Department of Homeland Security officials spent $534 million in 2012 on a fleet of more than 56,000 vehicles, but they don't know whether that's too many, too few or just the right number.

The DHS fleet is the second biggest in the federal government, but the department's inspector general said in a report Tuesday that the department "does not adequately manage or have the enforcement authority over its components’ fleet operations to ensure that its motor vehicle fleet composition is right-sized."

The reason is DHS "does not have a centralized management information system" for the fleet. The department's fleet manager is also handicapped by having "to rely on multiple sources of information containing missing, unsupported, and conflicting vehicle data from the components."

One result of the lack of accurate information is that DHS has no idea which of its vehicles are under-used. The IG estimated that the department wasted as much $48 million maintaining such vehicles.

Despite all these problems, DHS officials bought 5,000 new vehicles in 2012.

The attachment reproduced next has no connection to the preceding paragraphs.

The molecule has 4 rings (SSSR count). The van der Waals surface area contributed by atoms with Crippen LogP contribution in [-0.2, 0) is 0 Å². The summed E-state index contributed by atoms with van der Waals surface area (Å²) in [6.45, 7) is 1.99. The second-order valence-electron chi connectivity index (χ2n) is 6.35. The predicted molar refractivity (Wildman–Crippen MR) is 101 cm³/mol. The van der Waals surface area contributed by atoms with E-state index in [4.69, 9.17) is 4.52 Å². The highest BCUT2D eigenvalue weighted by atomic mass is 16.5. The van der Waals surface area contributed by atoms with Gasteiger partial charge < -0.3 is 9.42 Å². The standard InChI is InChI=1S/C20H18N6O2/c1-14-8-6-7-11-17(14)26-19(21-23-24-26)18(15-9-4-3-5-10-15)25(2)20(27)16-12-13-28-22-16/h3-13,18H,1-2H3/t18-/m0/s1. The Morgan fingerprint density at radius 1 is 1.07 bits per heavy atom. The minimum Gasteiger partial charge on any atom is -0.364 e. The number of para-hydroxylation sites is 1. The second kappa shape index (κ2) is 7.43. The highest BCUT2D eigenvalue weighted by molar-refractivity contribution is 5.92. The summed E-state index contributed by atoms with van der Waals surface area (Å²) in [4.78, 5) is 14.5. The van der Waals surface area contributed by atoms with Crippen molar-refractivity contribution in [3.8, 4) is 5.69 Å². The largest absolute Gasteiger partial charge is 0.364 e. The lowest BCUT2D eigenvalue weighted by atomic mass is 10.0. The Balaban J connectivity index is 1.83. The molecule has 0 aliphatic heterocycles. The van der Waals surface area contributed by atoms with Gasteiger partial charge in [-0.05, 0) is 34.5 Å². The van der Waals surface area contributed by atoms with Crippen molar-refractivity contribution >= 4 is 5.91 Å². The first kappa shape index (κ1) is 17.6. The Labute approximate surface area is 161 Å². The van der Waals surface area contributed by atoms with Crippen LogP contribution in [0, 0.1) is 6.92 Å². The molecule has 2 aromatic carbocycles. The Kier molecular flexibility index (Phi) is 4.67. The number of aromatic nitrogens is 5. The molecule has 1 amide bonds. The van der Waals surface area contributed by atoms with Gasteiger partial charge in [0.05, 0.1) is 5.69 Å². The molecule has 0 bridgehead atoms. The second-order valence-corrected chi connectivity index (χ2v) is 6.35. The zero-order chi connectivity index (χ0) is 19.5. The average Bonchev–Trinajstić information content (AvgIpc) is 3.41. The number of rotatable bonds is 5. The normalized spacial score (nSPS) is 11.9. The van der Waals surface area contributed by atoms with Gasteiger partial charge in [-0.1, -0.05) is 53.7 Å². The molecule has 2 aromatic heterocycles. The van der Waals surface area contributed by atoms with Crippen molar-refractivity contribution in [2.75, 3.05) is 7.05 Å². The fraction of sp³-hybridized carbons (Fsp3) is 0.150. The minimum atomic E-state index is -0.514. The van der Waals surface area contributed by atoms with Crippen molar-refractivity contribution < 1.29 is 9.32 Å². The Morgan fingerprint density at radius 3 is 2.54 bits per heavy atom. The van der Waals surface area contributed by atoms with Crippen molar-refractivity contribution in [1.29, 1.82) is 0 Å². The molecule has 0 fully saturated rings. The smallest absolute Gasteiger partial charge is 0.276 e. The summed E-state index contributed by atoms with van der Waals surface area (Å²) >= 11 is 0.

The DHS was created in 2002 in response to the Sept. 11, 2001, terrorist attacks. The department combined 11 separate agencies under its authority, including U.S. Customs and Border Protection, the Transportation Security Administration and U.S. Immigration and Customs Enforcement.

Those three agencies alone operate more than 42,000 of the DHS vehicles.

The IG noted that all federal departments and agencies are required to have fleet management plans.

The General Services Administration also operates a government-wide digital information system that is meant to track costs, mileage and fuel use for all federally owned vehicles.

Read the full report here.

Mark Tapscott is executive editor of the Washington Examiner.